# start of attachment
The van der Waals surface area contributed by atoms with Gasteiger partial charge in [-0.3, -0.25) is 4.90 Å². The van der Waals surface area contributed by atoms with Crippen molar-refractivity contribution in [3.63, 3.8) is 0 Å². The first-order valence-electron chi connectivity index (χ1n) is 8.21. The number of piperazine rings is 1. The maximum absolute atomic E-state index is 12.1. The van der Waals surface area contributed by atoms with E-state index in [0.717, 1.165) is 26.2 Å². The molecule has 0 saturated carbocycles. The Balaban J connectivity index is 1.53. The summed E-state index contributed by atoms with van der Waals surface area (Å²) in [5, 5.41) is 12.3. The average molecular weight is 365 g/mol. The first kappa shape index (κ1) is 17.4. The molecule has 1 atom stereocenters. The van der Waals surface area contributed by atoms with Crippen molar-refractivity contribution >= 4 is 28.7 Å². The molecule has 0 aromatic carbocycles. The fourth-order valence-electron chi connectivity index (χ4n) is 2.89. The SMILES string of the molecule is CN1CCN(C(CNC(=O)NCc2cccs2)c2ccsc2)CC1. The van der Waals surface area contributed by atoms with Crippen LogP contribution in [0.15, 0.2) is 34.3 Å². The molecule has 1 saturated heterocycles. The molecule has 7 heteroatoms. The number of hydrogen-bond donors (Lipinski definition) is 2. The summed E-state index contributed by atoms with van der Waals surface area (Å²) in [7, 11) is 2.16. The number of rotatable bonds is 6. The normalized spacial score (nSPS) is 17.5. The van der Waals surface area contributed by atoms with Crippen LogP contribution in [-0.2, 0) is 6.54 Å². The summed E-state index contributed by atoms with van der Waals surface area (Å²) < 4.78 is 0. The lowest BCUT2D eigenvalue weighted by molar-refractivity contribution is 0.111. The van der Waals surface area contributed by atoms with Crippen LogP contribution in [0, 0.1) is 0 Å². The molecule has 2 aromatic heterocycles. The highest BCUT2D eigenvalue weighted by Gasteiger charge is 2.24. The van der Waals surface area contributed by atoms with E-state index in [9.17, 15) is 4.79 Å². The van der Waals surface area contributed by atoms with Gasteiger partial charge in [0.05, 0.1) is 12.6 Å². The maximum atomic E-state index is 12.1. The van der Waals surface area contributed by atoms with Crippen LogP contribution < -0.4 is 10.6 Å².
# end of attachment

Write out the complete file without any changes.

The van der Waals surface area contributed by atoms with Gasteiger partial charge in [-0.3, -0.25) is 4.90 Å². The van der Waals surface area contributed by atoms with Crippen molar-refractivity contribution in [3.63, 3.8) is 0 Å². The first-order valence-electron chi connectivity index (χ1n) is 8.21. The number of piperazine rings is 1. The maximum absolute atomic E-state index is 12.1. The van der Waals surface area contributed by atoms with E-state index in [0.717, 1.165) is 26.2 Å². The molecule has 0 saturated carbocycles. The Balaban J connectivity index is 1.53. The summed E-state index contributed by atoms with van der Waals surface area (Å²) in [5, 5.41) is 12.3. The average molecular weight is 365 g/mol. The first kappa shape index (κ1) is 17.4. The molecule has 1 atom stereocenters. The van der Waals surface area contributed by atoms with Crippen molar-refractivity contribution >= 4 is 28.7 Å². The molecule has 0 aromatic carbocycles. The fourth-order valence-electron chi connectivity index (χ4n) is 2.89. The SMILES string of the molecule is CN1CCN(C(CNC(=O)NCc2cccs2)c2ccsc2)CC1. The van der Waals surface area contributed by atoms with Crippen LogP contribution in [0.15, 0.2) is 34.3 Å². The molecule has 1 saturated heterocycles. The molecule has 7 heteroatoms. The number of hydrogen-bond donors (Lipinski definition) is 2. The summed E-state index contributed by atoms with van der Waals surface area (Å²) in [7, 11) is 2.16. The number of rotatable bonds is 6. The normalized spacial score (nSPS) is 17.5. The van der Waals surface area contributed by atoms with Crippen LogP contribution in [-0.2, 0) is 6.54 Å². The summed E-state index contributed by atoms with van der Waals surface area (Å²) < 4.78 is 0. The lowest BCUT2D eigenvalue weighted by molar-refractivity contribution is 0.111. The van der Waals surface area contributed by atoms with Crippen LogP contribution in [0, 0.1) is 0 Å². The molecule has 2 aromatic heterocycles. The highest BCUT2D eigenvalue weighted by Gasteiger charge is 2.24. The van der Waals surface area contributed by atoms with E-state index in [9.17, 15) is 4.79 Å². The van der Waals surface area contributed by atoms with Gasteiger partial charge in [0.05, 0.1) is 12.6 Å². The maximum atomic E-state index is 12.1. The van der Waals surface area contributed by atoms with Crippen LogP contribution < -0.4 is 10.6 Å².